The Wisdom of God
by Henry M. Morris, Ph.D.
“And all Israel heard of the judgment which the king had judged; and they feared the king: for they saw that the wisdom of God was in him, to do judgment.” (1 Kings 3:28)
The “wisdom of God,” as attributed to Solomon, is an awesome concept, because God Himself is omniscient. Apparently Solomon was given a greater share of the divine wisdom than any others of his generation, and probably more than most of any generation.
God also gave him “largeness of heart” (1 Kings 4:29). Not only did he build and effectively rule a great kingdom, but “he spake three thousand proverbs: and his songs were a thousand and five” (1 Kings 4:32). Included in these, of course, were three divinely inspired books (Proverbs, Ecclesiastes, Song of Solomon), which are now in our Bibles.
Furthermore, he was a scientist, for “he spake of trees, . . . of beasts, and of fowl, and of creeping things, and of fishes” (1 Kings 4:33-34).
Sadly, in his old age, he also acquired a goodly portion of “the wisdom of this world” (1 Corinthians 2:6) that must “come to nought,” and which led eventually to a loss of part of his kingdom.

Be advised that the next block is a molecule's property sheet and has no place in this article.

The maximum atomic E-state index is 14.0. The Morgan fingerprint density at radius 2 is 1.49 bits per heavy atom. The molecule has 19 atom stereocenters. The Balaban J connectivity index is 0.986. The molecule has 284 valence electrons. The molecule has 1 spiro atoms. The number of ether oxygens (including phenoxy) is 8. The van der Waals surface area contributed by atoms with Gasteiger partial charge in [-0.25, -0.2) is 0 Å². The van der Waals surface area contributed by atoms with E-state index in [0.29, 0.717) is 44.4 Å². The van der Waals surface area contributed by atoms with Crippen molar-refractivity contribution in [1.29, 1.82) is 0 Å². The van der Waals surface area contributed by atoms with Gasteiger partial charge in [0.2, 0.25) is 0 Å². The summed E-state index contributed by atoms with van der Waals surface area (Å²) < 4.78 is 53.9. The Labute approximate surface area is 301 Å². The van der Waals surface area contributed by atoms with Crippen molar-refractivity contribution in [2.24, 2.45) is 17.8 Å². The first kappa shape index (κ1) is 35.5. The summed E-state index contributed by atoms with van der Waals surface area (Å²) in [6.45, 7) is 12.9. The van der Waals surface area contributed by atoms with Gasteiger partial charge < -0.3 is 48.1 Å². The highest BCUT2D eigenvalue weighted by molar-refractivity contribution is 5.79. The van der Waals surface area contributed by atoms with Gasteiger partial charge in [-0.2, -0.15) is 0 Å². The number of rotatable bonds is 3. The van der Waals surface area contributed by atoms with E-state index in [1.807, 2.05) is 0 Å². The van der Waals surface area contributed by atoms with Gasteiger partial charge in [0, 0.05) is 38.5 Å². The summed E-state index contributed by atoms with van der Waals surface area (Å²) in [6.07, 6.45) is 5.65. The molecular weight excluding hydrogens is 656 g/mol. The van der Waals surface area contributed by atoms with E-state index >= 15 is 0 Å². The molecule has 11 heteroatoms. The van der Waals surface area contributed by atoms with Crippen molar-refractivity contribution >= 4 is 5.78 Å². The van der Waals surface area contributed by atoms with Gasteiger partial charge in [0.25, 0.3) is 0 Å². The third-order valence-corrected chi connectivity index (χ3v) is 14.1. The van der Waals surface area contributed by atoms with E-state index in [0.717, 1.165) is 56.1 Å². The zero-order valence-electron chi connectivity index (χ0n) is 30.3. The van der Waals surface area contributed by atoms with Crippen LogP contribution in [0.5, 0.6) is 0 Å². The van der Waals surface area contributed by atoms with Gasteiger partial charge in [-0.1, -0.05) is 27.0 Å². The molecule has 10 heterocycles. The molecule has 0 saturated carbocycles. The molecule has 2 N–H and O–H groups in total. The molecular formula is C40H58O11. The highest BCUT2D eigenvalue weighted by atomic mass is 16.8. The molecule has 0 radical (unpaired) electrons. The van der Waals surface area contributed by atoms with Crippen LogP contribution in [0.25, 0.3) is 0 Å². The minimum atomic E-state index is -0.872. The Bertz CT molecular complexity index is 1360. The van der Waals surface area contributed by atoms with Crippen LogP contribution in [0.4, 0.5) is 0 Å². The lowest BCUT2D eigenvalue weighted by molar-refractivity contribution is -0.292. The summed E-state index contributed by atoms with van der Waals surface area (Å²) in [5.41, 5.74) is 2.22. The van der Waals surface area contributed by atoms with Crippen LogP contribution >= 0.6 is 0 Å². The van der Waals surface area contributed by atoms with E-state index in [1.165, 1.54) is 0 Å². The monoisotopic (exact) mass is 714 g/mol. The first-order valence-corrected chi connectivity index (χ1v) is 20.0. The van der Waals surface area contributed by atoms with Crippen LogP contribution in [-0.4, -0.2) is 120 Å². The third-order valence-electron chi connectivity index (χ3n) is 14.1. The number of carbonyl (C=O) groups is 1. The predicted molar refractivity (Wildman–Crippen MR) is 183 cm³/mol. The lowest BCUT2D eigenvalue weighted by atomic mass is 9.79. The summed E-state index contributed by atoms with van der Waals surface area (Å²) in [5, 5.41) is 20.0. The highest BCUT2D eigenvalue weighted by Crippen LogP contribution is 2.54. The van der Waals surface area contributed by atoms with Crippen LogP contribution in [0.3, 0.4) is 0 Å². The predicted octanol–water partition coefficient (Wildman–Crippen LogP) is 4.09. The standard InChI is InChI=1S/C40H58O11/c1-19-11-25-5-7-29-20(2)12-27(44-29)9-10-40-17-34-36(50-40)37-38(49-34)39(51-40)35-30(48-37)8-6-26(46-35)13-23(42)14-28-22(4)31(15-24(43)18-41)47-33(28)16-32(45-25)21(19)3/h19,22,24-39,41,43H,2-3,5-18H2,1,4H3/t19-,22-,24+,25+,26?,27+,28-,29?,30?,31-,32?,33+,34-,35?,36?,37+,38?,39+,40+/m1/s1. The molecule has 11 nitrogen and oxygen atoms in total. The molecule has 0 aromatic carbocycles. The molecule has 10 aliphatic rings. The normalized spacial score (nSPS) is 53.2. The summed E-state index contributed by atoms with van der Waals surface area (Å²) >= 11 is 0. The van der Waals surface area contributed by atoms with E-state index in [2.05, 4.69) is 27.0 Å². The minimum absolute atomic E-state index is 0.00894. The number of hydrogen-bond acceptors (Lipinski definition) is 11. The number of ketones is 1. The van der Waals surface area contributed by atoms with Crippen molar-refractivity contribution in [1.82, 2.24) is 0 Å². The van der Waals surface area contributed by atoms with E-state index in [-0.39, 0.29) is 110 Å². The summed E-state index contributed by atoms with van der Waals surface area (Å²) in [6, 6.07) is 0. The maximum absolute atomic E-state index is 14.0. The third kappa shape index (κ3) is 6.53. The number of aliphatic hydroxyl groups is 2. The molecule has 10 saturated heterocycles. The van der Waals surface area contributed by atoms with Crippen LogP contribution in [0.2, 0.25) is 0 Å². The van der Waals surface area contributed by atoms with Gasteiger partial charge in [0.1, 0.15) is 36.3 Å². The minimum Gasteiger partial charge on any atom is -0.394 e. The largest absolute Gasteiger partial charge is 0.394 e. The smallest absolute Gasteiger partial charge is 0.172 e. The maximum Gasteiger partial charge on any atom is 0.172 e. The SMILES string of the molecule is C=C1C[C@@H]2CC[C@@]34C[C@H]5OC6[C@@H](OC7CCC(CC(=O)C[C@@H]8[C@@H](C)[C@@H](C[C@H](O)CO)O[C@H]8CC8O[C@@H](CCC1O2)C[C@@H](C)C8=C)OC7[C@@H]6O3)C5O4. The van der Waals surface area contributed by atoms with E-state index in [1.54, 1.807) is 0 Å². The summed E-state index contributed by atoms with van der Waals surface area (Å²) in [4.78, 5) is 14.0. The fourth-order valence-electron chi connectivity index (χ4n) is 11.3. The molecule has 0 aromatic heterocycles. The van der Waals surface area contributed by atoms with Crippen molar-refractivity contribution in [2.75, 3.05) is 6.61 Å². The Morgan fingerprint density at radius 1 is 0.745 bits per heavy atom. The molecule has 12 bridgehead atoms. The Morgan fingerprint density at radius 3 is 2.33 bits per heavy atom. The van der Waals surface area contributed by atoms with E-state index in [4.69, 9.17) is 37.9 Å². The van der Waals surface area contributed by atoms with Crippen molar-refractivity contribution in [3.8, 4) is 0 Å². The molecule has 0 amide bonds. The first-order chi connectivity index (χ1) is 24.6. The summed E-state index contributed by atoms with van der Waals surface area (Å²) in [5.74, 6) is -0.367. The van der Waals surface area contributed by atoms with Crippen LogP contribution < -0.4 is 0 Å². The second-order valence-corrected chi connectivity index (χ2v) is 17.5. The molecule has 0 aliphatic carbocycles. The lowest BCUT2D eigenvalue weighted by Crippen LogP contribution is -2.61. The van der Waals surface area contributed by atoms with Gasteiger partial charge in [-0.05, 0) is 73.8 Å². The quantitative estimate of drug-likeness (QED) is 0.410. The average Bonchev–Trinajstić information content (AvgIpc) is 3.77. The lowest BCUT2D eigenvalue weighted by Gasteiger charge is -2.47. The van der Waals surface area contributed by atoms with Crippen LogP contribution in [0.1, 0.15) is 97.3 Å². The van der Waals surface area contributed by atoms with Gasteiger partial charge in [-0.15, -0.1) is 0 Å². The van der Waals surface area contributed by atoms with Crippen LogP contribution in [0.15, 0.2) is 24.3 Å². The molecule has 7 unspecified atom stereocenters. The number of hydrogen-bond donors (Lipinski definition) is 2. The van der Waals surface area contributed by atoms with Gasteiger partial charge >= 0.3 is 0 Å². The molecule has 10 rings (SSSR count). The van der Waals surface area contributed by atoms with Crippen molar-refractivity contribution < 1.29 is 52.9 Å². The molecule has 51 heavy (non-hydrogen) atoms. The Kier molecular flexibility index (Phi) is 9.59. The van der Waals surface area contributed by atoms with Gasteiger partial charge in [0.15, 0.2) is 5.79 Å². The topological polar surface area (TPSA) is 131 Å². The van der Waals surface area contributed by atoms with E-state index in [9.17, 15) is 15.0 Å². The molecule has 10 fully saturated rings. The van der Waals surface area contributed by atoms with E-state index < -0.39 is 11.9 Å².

The phrase “the wisdom of God” occurs six other times in Scripture (Ezra 7:25; Luke 11:49; 1 Corinthians 1:21, 24; 2:7; Ephesians 3:10). In the Corinthian passages, the eternal divine wisdom is being contrasted with the very temporal and often misguided wisdom of man.
In Ephesians 3:10 is found the remarkable revelation that the angels (who themselves have tremendous wisdom—note 2 Samuel 14:20) are themselves being taught “the manifold wisdom of God.” And these instructions are conveyed “by the church”—that is, by the amazing way in which God has created and redeemed man for eternal fellowship with Himself. HMM